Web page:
Defined Contribution vs. Benefit Pension Plan for Employees

The Key Differences Between a Defined Benefit and Defined Contribution Pension Plan

As an employer, you may be thinking about offering your employees a pension plan. If so, you have two main options: a defined benefit pension plan and a defined contribution pension plan. A defined benefit pension plan offers your employees a set amount of money when they retire, whereas a defined contribution pension plan does not.

There are four key areas you should be aware of for pension plans:

  • Contributions

  • Investment Management

  • Costs

  • Employee Retention

We will walk you through each of these to help give you a better understanding of the differences between the two types of pension plans.

Contributions

In a defined benefit pension plan, both you, the employer, and the employee will contribute to the pension plan. The amount that you will have to contribute each year will depend on what kind of expenses the pension plan has, and the amount of funding it will require that year.

In a defined contribution pension plan, employees contribute a set amount each year into their pension. As an employer, you can choose to match or “top up” their contributions to a set amount that you define in advance.

For both types of plans, contributions are tax-deductible for the employee.

Investment Management

As an employer, you or your pension plan administrator will be responsible for managing the funds in a defined benefit pension plan. This applies whether the employee is actively contributing to the fund or has retired and is receiving funds from it.

With a defined contribution pension plan, you can let your employees choose how they want to invest their funds. This provides your employees with more flexibility and choice and takes the responsibility off you as the employer to manage pension funds. You will still need to arrange to have a selection of funds for your employees to select from.

Costs

In a defined benefit pension plan, an actuary will work with you (approximately every three years) to calculate how much money you will need to cover the pension expenses. The actuary must consider everything from cost of living adjustments to how many employees will be retiring.

In a defined contribution plan, the costs will be lower as less active management is required. Employees will receive whatever amount their investments are worth when they retire.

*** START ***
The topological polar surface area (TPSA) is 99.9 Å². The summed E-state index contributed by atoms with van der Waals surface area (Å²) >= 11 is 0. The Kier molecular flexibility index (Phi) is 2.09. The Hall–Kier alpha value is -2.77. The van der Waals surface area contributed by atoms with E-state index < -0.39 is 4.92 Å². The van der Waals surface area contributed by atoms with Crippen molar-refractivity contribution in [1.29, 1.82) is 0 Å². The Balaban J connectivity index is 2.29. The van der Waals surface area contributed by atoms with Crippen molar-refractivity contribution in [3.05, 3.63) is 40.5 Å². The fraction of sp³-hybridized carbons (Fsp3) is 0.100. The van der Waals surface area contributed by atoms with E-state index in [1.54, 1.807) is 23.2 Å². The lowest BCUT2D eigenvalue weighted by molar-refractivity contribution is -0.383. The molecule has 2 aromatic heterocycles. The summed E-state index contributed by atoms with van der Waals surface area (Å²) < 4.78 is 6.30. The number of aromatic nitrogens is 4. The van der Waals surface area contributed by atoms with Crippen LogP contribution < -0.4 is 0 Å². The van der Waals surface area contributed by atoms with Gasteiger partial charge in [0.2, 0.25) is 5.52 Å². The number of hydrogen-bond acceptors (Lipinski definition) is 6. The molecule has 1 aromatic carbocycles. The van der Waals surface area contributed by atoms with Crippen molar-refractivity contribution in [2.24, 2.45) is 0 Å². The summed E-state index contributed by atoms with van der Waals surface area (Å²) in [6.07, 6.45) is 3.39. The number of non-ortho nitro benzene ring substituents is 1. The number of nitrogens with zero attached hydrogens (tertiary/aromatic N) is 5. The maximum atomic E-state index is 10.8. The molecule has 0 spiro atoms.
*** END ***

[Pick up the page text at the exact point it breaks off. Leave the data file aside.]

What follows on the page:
Employee Retention

Both types of pension plans will help attract and retain employees. Since a defined benefit plan builds in value each year, it is more likely to attract employees interested in staying with your company for a long time. A defined contribution plan will still attract employees – but the pension will be less appealing than a defined benefit plan would be.

The Takeaway

A defined benefit plan will cost you more to set up, maintain, and administer, but offers your employees more stability in their retirement. A defined contribution plan will give you and your employees more flexibility and cost you less to run.

Either type of plan will help you attract and retain employees.

Insurance Planning for Business Owners

For business owners, making sure your business is financially protected can be overwhelming. Business owners face a unique set of challenges when it comes to managing risk. Insurance can play an important role when it comes to reducing the financial impact on your business in the case of uncontrollable events such as disability, critical illness or loss of a key shareholder or employee.

This infographic addresses the importance of corporate insurance.

The 4 areas of  insurance a business owner should take care of are:

  • Health

  • Disability

  • Critical Illness

  • Life

Health: We are fortunate in Canada, where the healthcare system pays for basic healthcare services for Canadian citizens and permanent residents. However, not everything healthcare related is covered, in reality, 30% of our health costs* are paid for out of pocket or through private insurance such as prescription medication, dental, prescription glasses, physiotherapy, etc.